This summer I spent a weekend at Presque Isle with my close friend and our four boys. While the boys were burying each other up to their necks in sand, I was sifting through the plethora of smooth stones lying at the water’s edge.
There were so many shapes and sizes, but the generally flat surfaces were the most intriguing aspect. I meticulously gathered a little over 75 small flat stones over the course of the trip. My goal was to create two sets of the alphabet for our class. I found circular ones that would be perfect for lowercase rounded letters. Slightly longer, ovoid rocks would serve for tall, thin lower and upper case letters. The largest stones would be perfect for wide capitals.
My collection lived in one of the many buckets the children had been toting around. (Are you feeling the foreboding?) While I was in the water with one of the boys, the others were back at the blanket, playing with trucks in the sand. Upon returning to our encampment, I found the bucket I had been using emptied and now being used as a chair. The littlest of our tribe had decided that the stones needed to be buried so pirates would not get them.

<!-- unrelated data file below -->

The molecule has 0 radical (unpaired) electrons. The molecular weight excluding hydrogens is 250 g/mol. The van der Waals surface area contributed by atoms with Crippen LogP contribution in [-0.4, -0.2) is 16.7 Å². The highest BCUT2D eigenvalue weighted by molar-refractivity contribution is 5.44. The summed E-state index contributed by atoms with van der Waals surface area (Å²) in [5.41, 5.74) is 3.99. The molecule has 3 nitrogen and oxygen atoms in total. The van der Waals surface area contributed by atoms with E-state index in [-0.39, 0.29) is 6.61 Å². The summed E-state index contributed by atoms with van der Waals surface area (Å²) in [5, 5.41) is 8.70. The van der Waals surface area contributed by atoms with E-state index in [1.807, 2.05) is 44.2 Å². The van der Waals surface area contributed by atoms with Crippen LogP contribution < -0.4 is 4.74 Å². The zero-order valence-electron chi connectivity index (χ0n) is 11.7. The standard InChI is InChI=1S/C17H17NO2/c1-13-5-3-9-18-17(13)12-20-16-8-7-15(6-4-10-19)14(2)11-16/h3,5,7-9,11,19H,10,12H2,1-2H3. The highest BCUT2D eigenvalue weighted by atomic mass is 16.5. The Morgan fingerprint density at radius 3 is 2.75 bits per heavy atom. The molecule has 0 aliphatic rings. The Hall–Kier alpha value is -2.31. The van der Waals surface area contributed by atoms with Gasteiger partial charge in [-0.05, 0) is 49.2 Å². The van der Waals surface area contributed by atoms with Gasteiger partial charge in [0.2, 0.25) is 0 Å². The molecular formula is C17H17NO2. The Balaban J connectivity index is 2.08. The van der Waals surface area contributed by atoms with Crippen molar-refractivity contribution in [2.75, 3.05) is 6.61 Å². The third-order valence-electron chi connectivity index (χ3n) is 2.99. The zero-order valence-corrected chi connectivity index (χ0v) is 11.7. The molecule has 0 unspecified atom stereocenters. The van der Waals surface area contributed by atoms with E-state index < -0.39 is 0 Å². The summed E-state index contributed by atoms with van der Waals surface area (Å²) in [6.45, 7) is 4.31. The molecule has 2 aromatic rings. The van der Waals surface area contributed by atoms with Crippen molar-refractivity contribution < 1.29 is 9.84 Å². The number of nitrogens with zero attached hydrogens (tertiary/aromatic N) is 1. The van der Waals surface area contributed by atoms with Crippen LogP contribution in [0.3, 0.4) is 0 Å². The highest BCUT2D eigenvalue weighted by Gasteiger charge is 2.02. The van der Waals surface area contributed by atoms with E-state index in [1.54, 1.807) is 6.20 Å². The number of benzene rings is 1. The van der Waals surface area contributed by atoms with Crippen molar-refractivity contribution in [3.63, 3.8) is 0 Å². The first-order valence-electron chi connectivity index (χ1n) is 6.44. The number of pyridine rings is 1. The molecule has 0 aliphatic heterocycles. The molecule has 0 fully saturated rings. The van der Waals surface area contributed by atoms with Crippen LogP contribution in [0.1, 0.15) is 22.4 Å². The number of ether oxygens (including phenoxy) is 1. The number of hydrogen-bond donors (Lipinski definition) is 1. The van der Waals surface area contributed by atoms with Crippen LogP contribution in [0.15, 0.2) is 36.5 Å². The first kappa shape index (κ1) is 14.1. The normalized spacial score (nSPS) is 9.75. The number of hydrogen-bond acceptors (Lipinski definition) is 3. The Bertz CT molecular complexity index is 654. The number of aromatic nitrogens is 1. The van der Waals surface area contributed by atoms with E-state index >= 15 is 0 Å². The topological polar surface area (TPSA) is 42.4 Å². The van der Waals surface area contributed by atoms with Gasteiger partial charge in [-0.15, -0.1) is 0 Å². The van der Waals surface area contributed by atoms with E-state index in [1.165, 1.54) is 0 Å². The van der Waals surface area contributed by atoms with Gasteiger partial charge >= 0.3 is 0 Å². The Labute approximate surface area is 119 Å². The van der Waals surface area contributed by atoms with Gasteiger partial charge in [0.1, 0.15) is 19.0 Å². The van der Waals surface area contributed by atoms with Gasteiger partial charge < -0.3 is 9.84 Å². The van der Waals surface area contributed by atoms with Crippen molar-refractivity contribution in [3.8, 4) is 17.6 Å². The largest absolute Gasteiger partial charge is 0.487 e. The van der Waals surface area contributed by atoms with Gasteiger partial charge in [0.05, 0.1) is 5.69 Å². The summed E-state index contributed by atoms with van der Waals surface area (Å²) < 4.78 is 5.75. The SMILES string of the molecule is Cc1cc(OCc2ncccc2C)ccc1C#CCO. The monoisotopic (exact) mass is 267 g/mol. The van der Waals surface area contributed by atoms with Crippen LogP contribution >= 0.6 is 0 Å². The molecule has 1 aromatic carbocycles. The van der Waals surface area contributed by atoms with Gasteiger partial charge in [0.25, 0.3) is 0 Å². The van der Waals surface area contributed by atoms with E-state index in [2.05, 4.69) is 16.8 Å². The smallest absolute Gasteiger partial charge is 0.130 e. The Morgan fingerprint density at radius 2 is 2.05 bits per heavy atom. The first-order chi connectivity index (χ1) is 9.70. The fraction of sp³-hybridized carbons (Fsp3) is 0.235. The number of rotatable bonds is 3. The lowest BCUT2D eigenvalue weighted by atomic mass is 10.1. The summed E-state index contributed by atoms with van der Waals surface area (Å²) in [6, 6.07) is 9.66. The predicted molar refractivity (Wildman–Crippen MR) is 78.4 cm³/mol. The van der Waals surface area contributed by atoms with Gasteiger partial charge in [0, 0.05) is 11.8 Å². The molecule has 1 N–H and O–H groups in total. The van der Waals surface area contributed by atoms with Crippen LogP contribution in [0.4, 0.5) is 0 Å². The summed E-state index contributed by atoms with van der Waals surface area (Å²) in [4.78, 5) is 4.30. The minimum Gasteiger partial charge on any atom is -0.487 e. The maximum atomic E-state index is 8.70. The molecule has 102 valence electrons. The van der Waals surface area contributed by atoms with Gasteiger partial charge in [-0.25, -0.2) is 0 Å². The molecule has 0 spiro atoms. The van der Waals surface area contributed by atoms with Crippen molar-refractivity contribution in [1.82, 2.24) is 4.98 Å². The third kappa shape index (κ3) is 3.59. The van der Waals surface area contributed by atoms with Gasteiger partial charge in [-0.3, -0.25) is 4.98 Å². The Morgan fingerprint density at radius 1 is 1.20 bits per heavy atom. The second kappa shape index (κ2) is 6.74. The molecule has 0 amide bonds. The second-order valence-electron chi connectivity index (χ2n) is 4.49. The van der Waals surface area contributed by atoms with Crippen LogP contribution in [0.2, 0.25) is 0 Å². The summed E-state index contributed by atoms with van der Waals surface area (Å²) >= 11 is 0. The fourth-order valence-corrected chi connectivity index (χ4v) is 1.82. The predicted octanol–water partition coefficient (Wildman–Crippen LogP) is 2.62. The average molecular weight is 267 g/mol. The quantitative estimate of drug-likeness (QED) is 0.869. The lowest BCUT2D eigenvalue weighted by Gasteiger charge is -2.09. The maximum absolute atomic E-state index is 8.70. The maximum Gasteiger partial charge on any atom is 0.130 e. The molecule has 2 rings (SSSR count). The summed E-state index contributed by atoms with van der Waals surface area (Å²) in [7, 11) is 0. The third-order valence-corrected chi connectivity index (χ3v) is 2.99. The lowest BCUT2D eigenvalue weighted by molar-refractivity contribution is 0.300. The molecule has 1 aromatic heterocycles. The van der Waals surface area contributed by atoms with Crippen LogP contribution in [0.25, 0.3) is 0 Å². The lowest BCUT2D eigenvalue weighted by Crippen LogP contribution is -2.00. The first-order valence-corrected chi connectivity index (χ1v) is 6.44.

We spent the next 1/2 hour digging for “treasure”.
In the end, we made it back to Pittsburgh with enough stones for sets of capitals, lower-case letters, and zero to ten numerals.
We recently set our alphabet stones out on a side table to see what might happen. As can be expected, the first words the children tried were familiar and important: their names.
And yet, we must not forget other important words in their lives. Two boys were about to head out on an adventure with their families. As I was walking by the stone table near lunch this is what I found. One guess where they’re headed.